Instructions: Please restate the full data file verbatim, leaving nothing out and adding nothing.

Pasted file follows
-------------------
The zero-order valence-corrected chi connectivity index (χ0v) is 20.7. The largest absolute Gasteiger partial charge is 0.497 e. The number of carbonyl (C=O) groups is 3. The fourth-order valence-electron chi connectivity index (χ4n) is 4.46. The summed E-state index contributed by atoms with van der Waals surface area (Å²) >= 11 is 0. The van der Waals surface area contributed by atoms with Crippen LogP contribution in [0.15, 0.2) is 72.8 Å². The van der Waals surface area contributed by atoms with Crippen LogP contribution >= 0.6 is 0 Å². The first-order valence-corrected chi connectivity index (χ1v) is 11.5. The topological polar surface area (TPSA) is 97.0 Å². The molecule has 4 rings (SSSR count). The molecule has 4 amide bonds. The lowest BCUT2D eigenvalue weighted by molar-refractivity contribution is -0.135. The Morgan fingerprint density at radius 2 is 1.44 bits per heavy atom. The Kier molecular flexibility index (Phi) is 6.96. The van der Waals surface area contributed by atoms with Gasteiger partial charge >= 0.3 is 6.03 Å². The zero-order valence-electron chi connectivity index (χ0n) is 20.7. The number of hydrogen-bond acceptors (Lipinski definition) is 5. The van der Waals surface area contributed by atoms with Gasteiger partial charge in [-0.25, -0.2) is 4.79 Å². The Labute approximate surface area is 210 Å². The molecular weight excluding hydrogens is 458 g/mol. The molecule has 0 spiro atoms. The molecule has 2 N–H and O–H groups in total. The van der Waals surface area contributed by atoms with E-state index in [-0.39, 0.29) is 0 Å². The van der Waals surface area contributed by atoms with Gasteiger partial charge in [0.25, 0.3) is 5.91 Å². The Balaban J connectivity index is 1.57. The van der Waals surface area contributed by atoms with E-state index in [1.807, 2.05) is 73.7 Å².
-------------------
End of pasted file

The zero-order valence-corrected chi connectivity index (χ0v) is 20.7. The largest absolute Gasteiger partial charge is 0.497 e. The number of carbonyl (C=O) groups is 3. The fourth-order valence-electron chi connectivity index (χ4n) is 4.46. The summed E-state index contributed by atoms with van der Waals surface area (Å²) >= 11 is 0. The van der Waals surface area contributed by atoms with Crippen LogP contribution in [0.15, 0.2) is 72.8 Å². The van der Waals surface area contributed by atoms with Crippen LogP contribution >= 0.6 is 0 Å². The first-order valence-corrected chi connectivity index (χ1v) is 11.5. The topological polar surface area (TPSA) is 97.0 Å². The molecule has 4 rings (SSSR count). The molecule has 4 amide bonds. The lowest BCUT2D eigenvalue weighted by molar-refractivity contribution is -0.135. The Morgan fingerprint density at radius 2 is 1.44 bits per heavy atom. The Kier molecular flexibility index (Phi) is 6.96. The van der Waals surface area contributed by atoms with Gasteiger partial charge >= 0.3 is 6.03 Å². The zero-order valence-electron chi connectivity index (χ0n) is 20.7. The number of hydrogen-bond acceptors (Lipinski definition) is 5. The van der Waals surface area contributed by atoms with Gasteiger partial charge in [-0.25, -0.2) is 4.79 Å². The Labute approximate surface area is 210 Å². The molecular weight excluding hydrogens is 458 g/mol. The molecule has 0 spiro atoms. The molecule has 2 N–H and O–H groups in total. The van der Waals surface area contributed by atoms with E-state index in [-0.39, 0.29) is 0 Å². The van der Waals surface area contributed by atoms with Gasteiger partial charge in [0.25, 0.3) is 5.91 Å². The Balaban J connectivity index is 1.57. The van der Waals surface area contributed by atoms with E-state index in [1.807, 2.05) is 73.7 Å².